Study Skills for Adult Students
- Be sure to attend the first session. The first session sets the tone for the class and usually outlines the course content and requirements.
- Sit in the first row as close to the instructor as possible. Sitting close to the instructor helps you to focus and to avoid distractions.
- Read the entire syllabus as soon as you receive it. By making yourself aware of course content and requirements, you can more readily plan your semester and effectively manage time for optimum results.
- Find out how, where, and when you can reach the instructor if necessary. There may be times when an emergency arises or you need additional help and/or information.
- Take down the phone numbers of several students in the class. If you miss a class, it is a good idea to contact another student for notes, materials and assignments. In this way, you can come prepared for the next class session.
- Ask questions when you don’t understand concepts, terms or directions. Many students avoid asking questions for fear of appearing “stupid.” In reality, if you don’t understand something, there is a good chance that several other students are equally perplexed. Remember, you are in class to learn and you have a right to know!
- Listen attentively. Listen for the thesis or central focus of the lecture. Listen for main ideas/concepts and supporting examples. Listen for the summary.
- Take notes to help you stay on track. Take down everything that is on the board. Take down main ideas and supporting examples. Use phrases and key words instead of long sentences.
- When appropriate, actively participate in class. In many classes, participation is encouraged and welcomed. The willingness to share ideas and information demonstrates your knowledge and enthusiasm.
- Meet all deadlines. Procrastination is a problem that most students have to conquer. Try to manage your time so that you can deliver all assignments, projects and presentations on the required dates. Remember, failure to meet deadlines not only creates a poor impression, but could affect your final grade.
- With permission of the instructor ask a fellow classmate to tape a session you cannot attend. Borrowing another student’s notes on a class that you have missed is often helpful, but having the lecture on tape is far more accurate.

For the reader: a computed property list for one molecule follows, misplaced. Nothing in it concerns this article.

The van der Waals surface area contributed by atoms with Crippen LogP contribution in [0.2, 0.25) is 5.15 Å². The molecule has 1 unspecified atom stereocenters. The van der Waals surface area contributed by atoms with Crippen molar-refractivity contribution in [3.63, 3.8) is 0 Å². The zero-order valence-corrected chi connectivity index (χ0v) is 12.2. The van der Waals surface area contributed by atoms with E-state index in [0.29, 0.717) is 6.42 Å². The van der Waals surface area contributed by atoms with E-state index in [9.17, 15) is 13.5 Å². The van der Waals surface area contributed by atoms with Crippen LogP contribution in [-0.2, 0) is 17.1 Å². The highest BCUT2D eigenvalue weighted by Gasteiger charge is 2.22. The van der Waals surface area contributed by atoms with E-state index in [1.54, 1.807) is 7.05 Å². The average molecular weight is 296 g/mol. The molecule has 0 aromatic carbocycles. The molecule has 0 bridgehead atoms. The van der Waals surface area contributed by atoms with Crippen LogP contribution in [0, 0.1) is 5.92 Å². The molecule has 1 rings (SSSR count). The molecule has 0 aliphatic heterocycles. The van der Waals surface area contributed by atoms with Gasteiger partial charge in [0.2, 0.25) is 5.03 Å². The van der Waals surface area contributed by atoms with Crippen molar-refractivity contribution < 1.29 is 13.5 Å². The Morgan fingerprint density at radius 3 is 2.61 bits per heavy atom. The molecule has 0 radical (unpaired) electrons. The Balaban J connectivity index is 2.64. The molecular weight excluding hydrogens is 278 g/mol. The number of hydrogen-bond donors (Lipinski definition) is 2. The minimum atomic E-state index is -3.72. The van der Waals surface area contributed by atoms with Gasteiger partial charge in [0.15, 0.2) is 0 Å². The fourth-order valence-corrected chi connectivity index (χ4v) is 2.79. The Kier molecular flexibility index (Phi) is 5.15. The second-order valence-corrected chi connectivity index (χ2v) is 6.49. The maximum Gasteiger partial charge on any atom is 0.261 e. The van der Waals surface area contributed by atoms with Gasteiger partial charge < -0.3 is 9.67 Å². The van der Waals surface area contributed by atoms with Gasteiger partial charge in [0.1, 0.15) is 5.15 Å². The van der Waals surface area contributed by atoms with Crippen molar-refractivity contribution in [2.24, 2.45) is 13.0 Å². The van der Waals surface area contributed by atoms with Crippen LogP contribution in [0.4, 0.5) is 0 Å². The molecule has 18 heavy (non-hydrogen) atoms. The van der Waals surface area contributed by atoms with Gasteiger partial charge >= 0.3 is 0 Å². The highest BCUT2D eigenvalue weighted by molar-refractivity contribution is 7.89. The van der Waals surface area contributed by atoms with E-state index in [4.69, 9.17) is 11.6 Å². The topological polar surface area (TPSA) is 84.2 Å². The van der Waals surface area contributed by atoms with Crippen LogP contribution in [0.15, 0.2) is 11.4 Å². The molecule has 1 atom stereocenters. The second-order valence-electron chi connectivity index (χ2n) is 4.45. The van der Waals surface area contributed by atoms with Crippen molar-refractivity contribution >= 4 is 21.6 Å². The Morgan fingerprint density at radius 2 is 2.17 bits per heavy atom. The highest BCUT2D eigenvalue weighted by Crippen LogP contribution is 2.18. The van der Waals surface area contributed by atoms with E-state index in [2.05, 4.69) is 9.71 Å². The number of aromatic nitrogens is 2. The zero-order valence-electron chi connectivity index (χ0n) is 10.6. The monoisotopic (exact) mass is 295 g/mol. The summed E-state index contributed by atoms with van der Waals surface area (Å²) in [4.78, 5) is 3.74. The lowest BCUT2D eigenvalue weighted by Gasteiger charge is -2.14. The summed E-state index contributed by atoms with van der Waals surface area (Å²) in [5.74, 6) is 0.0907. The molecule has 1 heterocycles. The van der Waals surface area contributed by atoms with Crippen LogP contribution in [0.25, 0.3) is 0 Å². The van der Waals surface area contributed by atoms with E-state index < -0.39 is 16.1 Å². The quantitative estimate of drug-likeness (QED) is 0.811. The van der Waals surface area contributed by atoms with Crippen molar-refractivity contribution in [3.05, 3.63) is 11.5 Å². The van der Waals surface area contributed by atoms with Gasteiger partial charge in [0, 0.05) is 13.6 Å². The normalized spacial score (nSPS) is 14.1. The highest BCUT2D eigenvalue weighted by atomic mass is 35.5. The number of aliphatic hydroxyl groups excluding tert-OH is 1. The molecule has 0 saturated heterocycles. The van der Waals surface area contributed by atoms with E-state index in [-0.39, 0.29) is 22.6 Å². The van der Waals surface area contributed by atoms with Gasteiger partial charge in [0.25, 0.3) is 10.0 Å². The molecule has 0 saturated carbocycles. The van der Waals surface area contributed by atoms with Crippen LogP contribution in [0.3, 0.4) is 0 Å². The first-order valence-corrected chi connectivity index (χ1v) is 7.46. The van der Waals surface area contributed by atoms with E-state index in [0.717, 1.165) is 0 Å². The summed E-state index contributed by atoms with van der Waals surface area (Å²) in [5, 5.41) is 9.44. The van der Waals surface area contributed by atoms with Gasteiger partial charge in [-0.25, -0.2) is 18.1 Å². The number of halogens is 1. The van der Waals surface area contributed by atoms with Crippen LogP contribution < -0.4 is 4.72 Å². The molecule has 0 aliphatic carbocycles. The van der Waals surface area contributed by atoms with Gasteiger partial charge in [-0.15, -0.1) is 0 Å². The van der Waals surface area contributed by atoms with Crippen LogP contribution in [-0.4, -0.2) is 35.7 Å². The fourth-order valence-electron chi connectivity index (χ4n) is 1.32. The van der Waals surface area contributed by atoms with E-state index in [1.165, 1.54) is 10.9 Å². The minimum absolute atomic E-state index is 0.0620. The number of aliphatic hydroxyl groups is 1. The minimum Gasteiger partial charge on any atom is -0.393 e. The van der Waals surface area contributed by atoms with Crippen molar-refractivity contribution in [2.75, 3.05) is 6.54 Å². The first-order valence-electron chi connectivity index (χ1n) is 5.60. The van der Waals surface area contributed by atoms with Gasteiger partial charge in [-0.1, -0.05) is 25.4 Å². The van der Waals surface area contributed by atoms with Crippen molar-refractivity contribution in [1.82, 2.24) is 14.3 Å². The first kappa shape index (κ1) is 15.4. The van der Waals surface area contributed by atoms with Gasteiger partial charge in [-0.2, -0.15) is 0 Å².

- If a problem arises, speak with your instructor. There are many problems that may occur during a semester: illness, personal crises, interpersonal conflicts within the class or with the instructor. If a difficult situation arises, speak to your instructor as soon as possible. Most instructors are understanding and many issues can be resolved simply by direction communication.
Adult students returning to college are often faced with many obligations, i.e., work-related, family, personal, school etc., that make demands on the limited time that is available to meet those obligations. Many returning adult students are able to balance successfully these diverse and competing demands on their time; however, a large number can also feel overwhelmed and, as a consequence, their academic performance can suffer. In other words, their grades are not what they desire, nor are they what they are ultimately capable of achieving.
Successful students learn, out of necessity, to manage their time. This is not difficult, but does require a student to assess carefully and prioritize the factors that are competing for the limited time that an adult student can devote to discrete activities. There are a large number of books that have been published that address time management and a few of these are listed at the end of this discussion to provide you with detailed guidance.
The purpose of this section is to highlight common techniques that are used by successful students to manage their time. These techniques will ultimately help students develop a comprehensive time management plan.